Although definitely not a bone, the Icelandic+ Lamb Horn Dog Chew is a natural treat that will appeal to some dogs. It comes in a choice of sizes, with the large being suitable for GSDs. Free from additives, this natural treat is fully digestible so that your dog can enjoy every bit of the horn. It is natural, so it will give off some oil that can cause staining on fabric and carpets. It can also splinter so you will need to supervise your dog’s chewing time, and although it might have an appealing smell for dogs, it has a strong aroma that not all humans will enjoy.

    If you’re looking for something a little different and you don’t mind supervising chew time outdoors, it may make an appealing change for your pup.

    • Natural bone alternative
    • No artificial ingredients
    • Strong smell
    • Stains
    • May splinter so requires supervision

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    Buyer’s Guide

    The German Shepherd is a large dog breed that has a strong mouth and teeth that can chew through most items. They are known for being heavy chewers, and if you don’t provide them with a toy or bone to chew on, they may find their own chewable items. Furniture and household items, plants, fences, and even trees, have been known to befall the fate of being chewed to pieces. Below we look at the pros and cons of giving your GSD a bone to chew on, and we look at the features you should look for when buying one for your dog.

    Pros And Cons of Bones For Dogs

    Depending on the type of bone you feed, and your dog’s chewing habits, certain types of bone may not be suitable for your dog. On the other hand, they do offer a list of potential benefits:

    • Dental Hygiene – Dogs can’t manage their own dental hygiene without your assistance, and even if you do regularly brush, it can be difficult to get to those tricky back molars. Chewing bones stimulates saliva while the gnawing of the bone can also help remove plaque and tartar buildup. If you use a rubber or nylon alternative, those with textured surfaces tend to offer better dental benefits.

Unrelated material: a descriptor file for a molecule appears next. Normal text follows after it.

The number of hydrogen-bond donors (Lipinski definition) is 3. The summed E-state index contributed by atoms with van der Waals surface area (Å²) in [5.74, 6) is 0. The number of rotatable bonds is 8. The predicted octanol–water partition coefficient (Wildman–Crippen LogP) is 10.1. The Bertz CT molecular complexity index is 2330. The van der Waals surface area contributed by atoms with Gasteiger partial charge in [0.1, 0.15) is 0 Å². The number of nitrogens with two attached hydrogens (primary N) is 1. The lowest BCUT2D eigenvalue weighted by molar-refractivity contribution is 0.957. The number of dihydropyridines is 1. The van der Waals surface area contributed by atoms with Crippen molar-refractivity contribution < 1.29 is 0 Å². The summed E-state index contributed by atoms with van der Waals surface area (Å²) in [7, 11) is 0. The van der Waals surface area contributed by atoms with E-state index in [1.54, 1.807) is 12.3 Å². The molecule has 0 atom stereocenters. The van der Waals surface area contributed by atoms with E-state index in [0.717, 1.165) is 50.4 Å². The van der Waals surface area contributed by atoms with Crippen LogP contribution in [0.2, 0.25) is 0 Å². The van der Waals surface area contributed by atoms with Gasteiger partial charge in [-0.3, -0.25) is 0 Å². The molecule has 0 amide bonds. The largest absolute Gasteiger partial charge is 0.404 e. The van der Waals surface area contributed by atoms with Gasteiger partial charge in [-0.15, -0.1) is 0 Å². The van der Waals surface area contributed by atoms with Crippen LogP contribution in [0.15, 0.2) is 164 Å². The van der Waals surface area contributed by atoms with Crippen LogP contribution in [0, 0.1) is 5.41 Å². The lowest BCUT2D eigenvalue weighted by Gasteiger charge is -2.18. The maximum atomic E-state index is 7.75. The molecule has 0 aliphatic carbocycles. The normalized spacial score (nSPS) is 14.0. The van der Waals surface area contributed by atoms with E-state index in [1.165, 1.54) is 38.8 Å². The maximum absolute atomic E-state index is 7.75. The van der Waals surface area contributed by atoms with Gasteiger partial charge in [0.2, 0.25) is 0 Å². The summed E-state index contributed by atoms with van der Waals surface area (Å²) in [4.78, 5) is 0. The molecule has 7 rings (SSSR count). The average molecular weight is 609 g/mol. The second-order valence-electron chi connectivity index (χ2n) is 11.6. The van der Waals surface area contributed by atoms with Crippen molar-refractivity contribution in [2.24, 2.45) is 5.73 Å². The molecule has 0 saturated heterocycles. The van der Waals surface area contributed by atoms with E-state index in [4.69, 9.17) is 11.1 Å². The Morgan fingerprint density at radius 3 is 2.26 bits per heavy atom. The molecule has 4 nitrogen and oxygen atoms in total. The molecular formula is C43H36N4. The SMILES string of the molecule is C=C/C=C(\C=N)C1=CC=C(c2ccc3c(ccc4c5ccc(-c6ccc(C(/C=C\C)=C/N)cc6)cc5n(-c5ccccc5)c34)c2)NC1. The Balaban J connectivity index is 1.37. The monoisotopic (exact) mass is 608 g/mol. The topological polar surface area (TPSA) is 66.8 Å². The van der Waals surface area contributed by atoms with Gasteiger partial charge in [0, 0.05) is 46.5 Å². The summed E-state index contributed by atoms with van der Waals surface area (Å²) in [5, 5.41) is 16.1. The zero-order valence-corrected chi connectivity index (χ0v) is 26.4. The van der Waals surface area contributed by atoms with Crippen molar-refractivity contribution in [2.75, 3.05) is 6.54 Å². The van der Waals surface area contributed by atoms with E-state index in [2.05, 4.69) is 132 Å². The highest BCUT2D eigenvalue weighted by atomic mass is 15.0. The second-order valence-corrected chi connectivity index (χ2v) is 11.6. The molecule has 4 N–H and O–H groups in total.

• Nutritional Benefits – Bones can be rich in vitamins and minerals and are especially beneficial for delivering calcium to your dog. Not only are bones rich in calcium, but it has high bioavailability, which means that the calcium is more efficiently digested and used by your dog.
    • Prevent Unwanted Chewing – GSDs are prolific chewers and if they aren’t given something to chew on, they may look for their own chew toys. This can mean gnawed furniture, chewed children’s toys, and even walls and floors can take a battering from those powerful teeth.
    • Keeps Them Busy – If you have a dog that wants constant attention, no matter how much you enjoy the affection, there may be times when you want a little peace. Giving your dog a bone will keep it busy and provide you with a little peace.
    • They Usually Love Them – Let’s face it, there’s nothing wrong with giving your dog a little of something it loves, as long as it’s considered safe and healthy. Choose the right bone and not only might it benefit your home furniture and your sanity, but your dog will love the bone and will love you for it.
    • Aggression – Some dogs can be very protective of toys and especially of bones. This might cause a problem if you have multiple dogs, or it could even lead to snarling and unwanted aggression with you when it is time to remove the bone. Watch for signs of aggression and immediately remove the bone if it shows any.
    • Constipation – This can be a problem if bits of the bone get into your dog’s bowel. They gather and can cause painful and potentially dangerous constipation. If you do feed bones, ensure that you remove any pieces or splinters that come off and provide plenty of drinking water to accompany the natural treat.
    • Splinters – Splinters are not only a concern for causing constipation. Sharp splinters can cause mouth injuries and they can even pierce the throat. This is why experts say that you must supervise any time that your dog spends chewing on bones so that you can splinters and shards before they cause mischief.
    • Stains and Smells – Natural bones contain natural oils, marrow, and some meat. These are appealing to your dog and contain vitamins and minerals. They can also cause staining on fabric, furniture, and clothing. Some bones are worse for this than others and if it is a problem, you can always feed the bone outdoors to prevent it from making a mess of the house.

    Precautions to Take